About Us
Sentencing Standards
Data Collection
Alabama weighs 'truth in sentencing' for convicted felons
Mobile Press Register
Katherine Sayre
July 4, 2011
MOBILE, Alabama -- One night last year, Carl Demetrius Smith pointed a gun at a Circle K clerk in west Mobile, tried and failed to steal cash, and ran away with an 18-pack of Bud Light, according to prosecutors.

Smith, 43, was out on parole at the time, having served less than half of a 20-year sentence for carjacking — one of about 2,800 people released on parole every year. He’s now back in prison, finishing his time.

In Alabama, it’s usually hard to know how long prison sentences will last. Inmates can shave off years for good behavior or be granted early release.

In a quiet process with far-reaching consequences, the Alabama Sentencing Commission — a panel of judges, lawyers and corrections officials created a decade ago — is working to establish clear rules for how long criminals spend behind bars.

It’s a concept known as truth in sentencing. The plan is due to the Legislature next year.

“The true value of truth in sentencing is certainty,” said retired state Circuit Judge Joseph Colquitt, commission chairman. It’s particularly critical, he said, in cases of violent crimes.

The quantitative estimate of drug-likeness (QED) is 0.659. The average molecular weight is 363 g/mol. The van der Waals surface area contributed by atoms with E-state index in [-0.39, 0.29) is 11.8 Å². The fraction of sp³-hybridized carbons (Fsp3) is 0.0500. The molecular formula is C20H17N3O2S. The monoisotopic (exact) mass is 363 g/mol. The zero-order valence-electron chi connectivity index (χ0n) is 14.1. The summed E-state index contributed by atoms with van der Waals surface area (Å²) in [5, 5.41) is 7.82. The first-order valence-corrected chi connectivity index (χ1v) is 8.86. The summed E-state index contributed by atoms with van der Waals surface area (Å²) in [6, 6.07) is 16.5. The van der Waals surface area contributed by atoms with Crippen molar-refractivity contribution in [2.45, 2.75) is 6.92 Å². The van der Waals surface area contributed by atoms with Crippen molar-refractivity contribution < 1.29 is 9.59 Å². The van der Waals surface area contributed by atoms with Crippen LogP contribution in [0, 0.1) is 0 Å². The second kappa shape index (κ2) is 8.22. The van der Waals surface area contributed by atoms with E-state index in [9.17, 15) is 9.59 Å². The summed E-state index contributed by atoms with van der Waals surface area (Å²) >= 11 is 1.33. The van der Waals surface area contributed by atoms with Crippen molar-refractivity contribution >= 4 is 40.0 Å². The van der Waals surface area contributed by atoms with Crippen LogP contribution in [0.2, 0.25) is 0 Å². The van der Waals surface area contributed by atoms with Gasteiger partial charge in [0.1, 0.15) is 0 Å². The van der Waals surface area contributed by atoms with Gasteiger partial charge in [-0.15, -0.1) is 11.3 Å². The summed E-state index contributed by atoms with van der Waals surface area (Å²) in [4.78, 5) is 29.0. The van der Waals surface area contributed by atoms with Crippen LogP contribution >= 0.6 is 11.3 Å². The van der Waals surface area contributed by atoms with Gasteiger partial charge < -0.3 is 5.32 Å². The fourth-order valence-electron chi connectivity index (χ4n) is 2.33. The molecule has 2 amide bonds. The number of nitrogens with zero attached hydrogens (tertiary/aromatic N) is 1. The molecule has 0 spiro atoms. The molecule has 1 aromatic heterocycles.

Mobile County District Attorney Ashley Rich isn’t on the commission, but sentencing mysteries play out before her most every weekday. She said, “We’re just seeing more and more defendants who are getting jail time and the victim says ‘How much time will they serve?’ and we can’t tell them.”

The idea of guaranteeing prison time has rippled across the country since the 1970s, leading to a range of policies among the states. In most cases, it eliminates early parole and requires offenders to serve a determined percentage of their sentence. No state mandates that all inmates serve 100 percent of their term. In the federal system, all convicts must serve 85 percent.

In 1995, Georgia identified “seven deadly sins” deserving of mandatory sentences. Armed robbery, rape, kidnapping, aggravated sexual battery, aggravated sodomy and aggravated child molestation all carry 10 years in prison for first-time offenders, with no early release. Murder carries a life sentence that requires 25 years in prison before parole.